Imparting Knowledge through Mentorship and Volunteering


This post is part of a series that highlights Microsoft employees in Asia Pacific who are providing their expertise and time to NGO organisations, creating a positive impact in their local community and inspiring others along the way.

“I’ve been taught that a privileged life should be lived in service to others,” said Katrina Turner, Technical Account Manager at Microsoft, based in Sydney, Australia. “Also, that I should always take stock of the resources I have, and share them.”

Sharing her skills is what Katrina does best, and she is always happy to devote time to volunteering. As an example, Katrina spends about two hours every other month coaching high school students on communications and career skills. She regularly participates in an eight-week primary school literacy programme, during which she spends 45 minutes every week helping to teach young children to read. Katrina is also offering remote career mentoring to an Egyptian undergraduate.

 Through her volunteer activities, Katrina Turner is providing mentoring support to empower youth, women and migrants in Australia

To Katrina, the mental and emotional support rendered from mentoring is important “for youth from underprivileged socio-economic backgrounds, women whose focus on the family might diminish their external or professional relationships and new migrants who have to start afresh”.

“From my own experience, it really does not take up a lot of time to get involved as a volunteer. More importantly, I believe the personal satisfaction and sense of purpose I've gained from being able to support someone in need far outweighs the number of hours devoted to volunteering,” she added.

Initially, Katrina set out to work with young people in high school or university—stages at which they are confronting major life decisions. Then she learned that interventions at an early age are just as important.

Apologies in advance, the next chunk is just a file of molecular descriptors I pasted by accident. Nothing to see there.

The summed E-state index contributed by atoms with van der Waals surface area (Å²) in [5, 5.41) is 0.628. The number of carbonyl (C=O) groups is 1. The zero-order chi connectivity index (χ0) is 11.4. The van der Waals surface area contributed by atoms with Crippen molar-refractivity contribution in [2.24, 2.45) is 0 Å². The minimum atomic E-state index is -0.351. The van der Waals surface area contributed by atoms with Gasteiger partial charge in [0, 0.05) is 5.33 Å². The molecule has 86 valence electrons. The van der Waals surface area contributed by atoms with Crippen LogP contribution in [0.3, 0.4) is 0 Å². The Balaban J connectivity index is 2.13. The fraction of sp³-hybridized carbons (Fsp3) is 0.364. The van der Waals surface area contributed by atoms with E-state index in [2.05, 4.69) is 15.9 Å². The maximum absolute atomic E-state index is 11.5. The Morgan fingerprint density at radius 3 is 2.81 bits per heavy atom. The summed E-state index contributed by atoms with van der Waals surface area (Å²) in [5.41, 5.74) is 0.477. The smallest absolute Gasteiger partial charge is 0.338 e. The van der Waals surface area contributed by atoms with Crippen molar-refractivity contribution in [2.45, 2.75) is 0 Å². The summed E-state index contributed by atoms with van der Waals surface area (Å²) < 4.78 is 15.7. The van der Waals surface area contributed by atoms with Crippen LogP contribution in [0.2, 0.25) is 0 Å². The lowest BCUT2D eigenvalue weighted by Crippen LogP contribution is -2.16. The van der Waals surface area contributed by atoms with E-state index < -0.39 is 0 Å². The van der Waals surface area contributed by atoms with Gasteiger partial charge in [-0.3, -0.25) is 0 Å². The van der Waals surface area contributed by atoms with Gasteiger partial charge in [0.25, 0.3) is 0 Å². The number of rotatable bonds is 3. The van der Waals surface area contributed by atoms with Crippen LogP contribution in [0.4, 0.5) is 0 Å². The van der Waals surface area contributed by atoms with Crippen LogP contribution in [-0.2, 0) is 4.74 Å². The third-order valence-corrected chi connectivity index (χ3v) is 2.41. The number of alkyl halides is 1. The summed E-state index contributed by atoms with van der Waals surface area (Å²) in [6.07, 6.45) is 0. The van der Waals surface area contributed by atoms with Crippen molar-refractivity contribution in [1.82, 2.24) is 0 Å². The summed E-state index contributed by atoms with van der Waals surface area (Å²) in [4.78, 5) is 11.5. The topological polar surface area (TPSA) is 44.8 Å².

This gave Katrina the impetus to organise a robotics workshop for young girls, to demonstrate the learning and play possibilities for them. “Many had never built a robot before. It was fantastic seeing their reactions as they watched the robots dance or dash through obstacles as per their programming instructions.”


Katrina relishes the opportunity to use her personal experiences to readily connect with young people

Organising activities for Tech Girls Movement and Robogals, gives Katrina a chance to work with organizations that focus on increasing the representation of women in STEM careers and provide greater access to positive role models.

Cognizant that learning is a two-way street, Katrina said, “Working with many of the beneficiaries has been a real lesson in how we lack absolute control over our life circumstances. Viewing life through multiple social and cultural lenses has helped me to interpret the world in a more nuanced, and richer, manner.”

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